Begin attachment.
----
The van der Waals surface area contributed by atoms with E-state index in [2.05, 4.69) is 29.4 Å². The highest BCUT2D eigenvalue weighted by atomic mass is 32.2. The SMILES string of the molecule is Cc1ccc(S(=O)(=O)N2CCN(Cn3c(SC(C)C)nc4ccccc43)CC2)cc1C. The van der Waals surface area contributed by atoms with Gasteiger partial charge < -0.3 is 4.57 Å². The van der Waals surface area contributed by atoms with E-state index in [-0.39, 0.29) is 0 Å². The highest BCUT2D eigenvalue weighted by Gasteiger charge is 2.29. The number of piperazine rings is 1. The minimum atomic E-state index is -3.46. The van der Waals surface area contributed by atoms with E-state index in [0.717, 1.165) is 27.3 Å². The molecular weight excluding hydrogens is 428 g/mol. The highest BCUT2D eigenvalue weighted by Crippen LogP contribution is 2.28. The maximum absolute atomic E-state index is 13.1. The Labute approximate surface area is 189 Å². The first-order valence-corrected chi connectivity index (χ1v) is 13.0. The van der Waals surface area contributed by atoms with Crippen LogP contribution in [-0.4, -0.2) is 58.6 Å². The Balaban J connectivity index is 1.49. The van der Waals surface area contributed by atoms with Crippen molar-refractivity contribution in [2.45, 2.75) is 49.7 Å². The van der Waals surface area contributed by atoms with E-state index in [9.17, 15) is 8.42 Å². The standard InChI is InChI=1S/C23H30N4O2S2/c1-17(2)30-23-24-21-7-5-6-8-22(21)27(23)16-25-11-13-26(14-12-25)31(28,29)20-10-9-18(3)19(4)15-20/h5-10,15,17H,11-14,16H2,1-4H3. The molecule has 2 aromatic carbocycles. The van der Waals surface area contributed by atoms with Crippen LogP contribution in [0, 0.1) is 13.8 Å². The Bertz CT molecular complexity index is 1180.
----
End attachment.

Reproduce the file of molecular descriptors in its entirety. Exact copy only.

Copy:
The van der Waals surface area contributed by atoms with E-state index in [2.05, 4.69) is 29.4 Å². The highest BCUT2D eigenvalue weighted by atomic mass is 32.2. The SMILES string of the molecule is Cc1ccc(S(=O)(=O)N2CCN(Cn3c(SC(C)C)nc4ccccc43)CC2)cc1C. The van der Waals surface area contributed by atoms with Gasteiger partial charge < -0.3 is 4.57 Å². The van der Waals surface area contributed by atoms with E-state index in [-0.39, 0.29) is 0 Å². The highest BCUT2D eigenvalue weighted by Gasteiger charge is 2.29. The number of piperazine rings is 1. The minimum atomic E-state index is -3.46. The van der Waals surface area contributed by atoms with E-state index in [0.717, 1.165) is 27.3 Å². The molecular weight excluding hydrogens is 428 g/mol. The highest BCUT2D eigenvalue weighted by Crippen LogP contribution is 2.28. The maximum absolute atomic E-state index is 13.1. The Labute approximate surface area is 189 Å². The first-order valence-corrected chi connectivity index (χ1v) is 13.0. The van der Waals surface area contributed by atoms with Crippen LogP contribution in [-0.4, -0.2) is 58.6 Å². The Balaban J connectivity index is 1.49. The van der Waals surface area contributed by atoms with Crippen molar-refractivity contribution in [2.45, 2.75) is 49.7 Å². The van der Waals surface area contributed by atoms with E-state index in [9.17, 15) is 8.42 Å². The standard InChI is InChI=1S/C23H30N4O2S2/c1-17(2)30-23-24-21-7-5-6-8-22(21)27(23)16-25-11-13-26(14-12-25)31(28,29)20-10-9-18(3)19(4)15-20/h5-10,15,17H,11-14,16H2,1-4H3. The molecule has 2 aromatic carbocycles. The van der Waals surface area contributed by atoms with Crippen LogP contribution in [0, 0.1) is 13.8 Å². The Bertz CT molecular complexity index is 1180.